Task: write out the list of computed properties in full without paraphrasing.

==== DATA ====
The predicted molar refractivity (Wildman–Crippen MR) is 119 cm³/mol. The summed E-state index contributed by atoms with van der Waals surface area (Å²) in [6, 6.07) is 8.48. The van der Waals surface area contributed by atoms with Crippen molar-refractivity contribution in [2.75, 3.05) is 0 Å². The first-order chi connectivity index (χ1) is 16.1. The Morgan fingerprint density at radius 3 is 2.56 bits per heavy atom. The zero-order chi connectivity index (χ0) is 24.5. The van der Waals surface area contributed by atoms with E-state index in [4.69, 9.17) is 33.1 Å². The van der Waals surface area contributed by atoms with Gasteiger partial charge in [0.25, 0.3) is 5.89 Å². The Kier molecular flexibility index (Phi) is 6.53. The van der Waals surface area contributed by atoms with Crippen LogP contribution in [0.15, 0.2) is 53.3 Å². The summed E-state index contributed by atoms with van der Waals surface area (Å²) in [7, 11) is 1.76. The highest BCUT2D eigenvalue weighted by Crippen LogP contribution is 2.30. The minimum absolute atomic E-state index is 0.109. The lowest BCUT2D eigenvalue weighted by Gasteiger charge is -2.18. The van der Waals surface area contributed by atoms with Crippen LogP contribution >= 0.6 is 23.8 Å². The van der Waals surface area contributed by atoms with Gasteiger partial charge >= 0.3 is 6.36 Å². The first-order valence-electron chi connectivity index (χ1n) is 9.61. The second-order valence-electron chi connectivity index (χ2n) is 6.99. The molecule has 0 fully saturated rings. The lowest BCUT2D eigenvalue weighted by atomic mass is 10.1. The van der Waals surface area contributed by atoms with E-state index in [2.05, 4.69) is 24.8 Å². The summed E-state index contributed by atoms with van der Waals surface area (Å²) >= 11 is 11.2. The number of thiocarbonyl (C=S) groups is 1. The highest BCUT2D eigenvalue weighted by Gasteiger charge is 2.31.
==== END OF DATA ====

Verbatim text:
The predicted molar refractivity (Wildman–Crippen MR) is 119 cm³/mol. The summed E-state index contributed by atoms with van der Waals surface area (Å²) in [6, 6.07) is 8.48. The van der Waals surface area contributed by atoms with Crippen molar-refractivity contribution in [2.75, 3.05) is 0 Å². The first-order chi connectivity index (χ1) is 16.1. The Morgan fingerprint density at radius 3 is 2.56 bits per heavy atom. The zero-order chi connectivity index (χ0) is 24.5. The van der Waals surface area contributed by atoms with E-state index in [4.69, 9.17) is 33.1 Å². The van der Waals surface area contributed by atoms with Gasteiger partial charge in [0.25, 0.3) is 5.89 Å². The Kier molecular flexibility index (Phi) is 6.53. The van der Waals surface area contributed by atoms with Crippen LogP contribution in [0.15, 0.2) is 53.3 Å². The summed E-state index contributed by atoms with van der Waals surface area (Å²) in [7, 11) is 1.76. The highest BCUT2D eigenvalue weighted by Crippen LogP contribution is 2.30. The minimum absolute atomic E-state index is 0.109. The lowest BCUT2D eigenvalue weighted by Gasteiger charge is -2.18. The van der Waals surface area contributed by atoms with Crippen LogP contribution >= 0.6 is 23.8 Å². The van der Waals surface area contributed by atoms with Gasteiger partial charge >= 0.3 is 6.36 Å². The first-order valence-electron chi connectivity index (χ1n) is 9.61. The second-order valence-electron chi connectivity index (χ2n) is 6.99. The molecule has 0 fully saturated rings. The lowest BCUT2D eigenvalue weighted by atomic mass is 10.1. The van der Waals surface area contributed by atoms with E-state index in [2.05, 4.69) is 24.8 Å². The summed E-state index contributed by atoms with van der Waals surface area (Å²) >= 11 is 11.2. The number of thiocarbonyl (C=S) groups is 1. The highest BCUT2D eigenvalue weighted by Gasteiger charge is 2.31.